What thoughts and feelings were you having?
or
Sound like you've tried lots of things to help you overcome your depression.
You soundfrustrated that after all your efforts, notheing happened
or
How much can you rely on other people to help you with this problem?
How do other respond to you about this problem?
How would other react if you change? If money or time were not an issue, how would you try to change this problem behaviour?
What would you suggest to someone else in this situation?
What about talking to your boss?
Maybe you could....
or
When I have trouble remembering all the things I have to do, I make a list.
I try to keep a routine and brush my teeth right after my shower. Which options seem most appealing?
Which options seem least appealing?
What are your values about the different alternatives that you might try?
What options go against your values and beliefs?
or
What are the advantages of practicing relaxation each night?
What are the disadvantages of practicing relation each night?
What would make it difficult to practice relaxation? Antecedents Behaviours Consequences It is generally preferable to look for ways to increase positive behaviour than to decrease negative behaviours because it is easier to change in the positive direction.
The choose behaviours must beservable, hehavoural, and specific rather than broad and vague, because behaviours are easier to work on and monitor for changes.
Helpers target specific behaviours to change the outcome because the specific behaviours are within one's control, whereas the outcome is not.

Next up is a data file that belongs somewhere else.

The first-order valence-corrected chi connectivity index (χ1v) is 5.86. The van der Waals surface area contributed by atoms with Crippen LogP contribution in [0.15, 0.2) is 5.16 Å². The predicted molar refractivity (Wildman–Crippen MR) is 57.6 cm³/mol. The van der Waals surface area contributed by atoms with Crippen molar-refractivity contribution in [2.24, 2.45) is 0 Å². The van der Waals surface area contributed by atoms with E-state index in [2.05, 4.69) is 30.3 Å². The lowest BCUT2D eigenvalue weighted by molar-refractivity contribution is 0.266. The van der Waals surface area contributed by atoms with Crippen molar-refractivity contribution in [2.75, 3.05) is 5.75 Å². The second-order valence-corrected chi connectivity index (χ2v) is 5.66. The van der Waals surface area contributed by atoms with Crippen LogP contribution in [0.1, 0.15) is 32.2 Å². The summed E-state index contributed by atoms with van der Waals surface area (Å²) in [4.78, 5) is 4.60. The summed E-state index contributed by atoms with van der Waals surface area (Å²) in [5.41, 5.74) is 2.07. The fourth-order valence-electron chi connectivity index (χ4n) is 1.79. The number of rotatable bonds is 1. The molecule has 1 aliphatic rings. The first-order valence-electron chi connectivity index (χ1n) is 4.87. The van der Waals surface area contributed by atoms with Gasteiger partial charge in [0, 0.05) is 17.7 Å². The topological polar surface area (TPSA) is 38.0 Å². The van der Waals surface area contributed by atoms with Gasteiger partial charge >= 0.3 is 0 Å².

The principle of 'baby steps' is also important! Rather than expecting the client to make huge changes immediately, small changes are more likely to attainable. Once the target behaviour is identified, baseline information is gathered, realistic goals set, and reinforcers identified, the helper works with the client to figure out how to modify the behaviour. this process is very creative because each client is different. Guideline or disclosure of strategies: p.338
See how client respond to the guidance: p.338
Assess the facilitating and restraining forces: p.339 How did it go last week when you tried to talk to your mother? Tell me exactly what happened?
What was it like for you to exercise 15 minute a day?
or
Last week we suggest that you study 30 minute before you took a break, but that seemed like it was too long. What would you think about trying to study for 15 minutes and stopping as soon as you have a a hard time concentrating?
or
It seems that you had some trouble keeping up your end of the bargain about getting home before curfew several times this week.
page 341 example. p.347